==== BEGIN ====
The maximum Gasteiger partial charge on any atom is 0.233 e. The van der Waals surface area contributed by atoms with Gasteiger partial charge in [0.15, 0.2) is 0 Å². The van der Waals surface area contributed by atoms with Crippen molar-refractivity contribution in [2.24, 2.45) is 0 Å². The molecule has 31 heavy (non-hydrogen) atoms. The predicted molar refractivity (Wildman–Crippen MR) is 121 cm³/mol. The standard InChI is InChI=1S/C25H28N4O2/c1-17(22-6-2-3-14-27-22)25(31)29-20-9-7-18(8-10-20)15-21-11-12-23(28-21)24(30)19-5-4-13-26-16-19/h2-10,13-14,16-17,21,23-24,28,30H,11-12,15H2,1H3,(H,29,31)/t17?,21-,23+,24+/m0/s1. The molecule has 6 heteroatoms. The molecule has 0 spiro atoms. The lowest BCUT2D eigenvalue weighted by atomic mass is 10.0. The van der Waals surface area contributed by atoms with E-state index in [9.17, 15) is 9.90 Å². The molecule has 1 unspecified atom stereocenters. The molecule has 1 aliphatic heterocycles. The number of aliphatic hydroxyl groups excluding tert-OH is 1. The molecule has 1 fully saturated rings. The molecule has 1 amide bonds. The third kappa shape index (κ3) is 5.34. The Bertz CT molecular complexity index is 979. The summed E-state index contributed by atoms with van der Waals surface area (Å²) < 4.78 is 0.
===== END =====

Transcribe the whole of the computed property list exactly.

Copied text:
The maximum Gasteiger partial charge on any atom is 0.233 e. The van der Waals surface area contributed by atoms with Gasteiger partial charge in [0.15, 0.2) is 0 Å². The van der Waals surface area contributed by atoms with Crippen molar-refractivity contribution in [2.24, 2.45) is 0 Å². The molecule has 31 heavy (non-hydrogen) atoms. The predicted molar refractivity (Wildman–Crippen MR) is 121 cm³/mol. The standard InChI is InChI=1S/C25H28N4O2/c1-17(22-6-2-3-14-27-22)25(31)29-20-9-7-18(8-10-20)15-21-11-12-23(28-21)24(30)19-5-4-13-26-16-19/h2-10,13-14,16-17,21,23-24,28,30H,11-12,15H2,1H3,(H,29,31)/t17?,21-,23+,24+/m0/s1. The molecule has 6 heteroatoms. The molecule has 0 spiro atoms. The lowest BCUT2D eigenvalue weighted by atomic mass is 10.0. The van der Waals surface area contributed by atoms with E-state index in [9.17, 15) is 9.90 Å². The molecule has 1 unspecified atom stereocenters. The molecule has 1 aliphatic heterocycles. The number of aliphatic hydroxyl groups excluding tert-OH is 1. The molecule has 1 fully saturated rings. The molecule has 1 amide bonds. The third kappa shape index (κ3) is 5.34. The Bertz CT molecular complexity index is 979. The summed E-state index contributed by atoms with van der Waals surface area (Å²) < 4.78 is 0.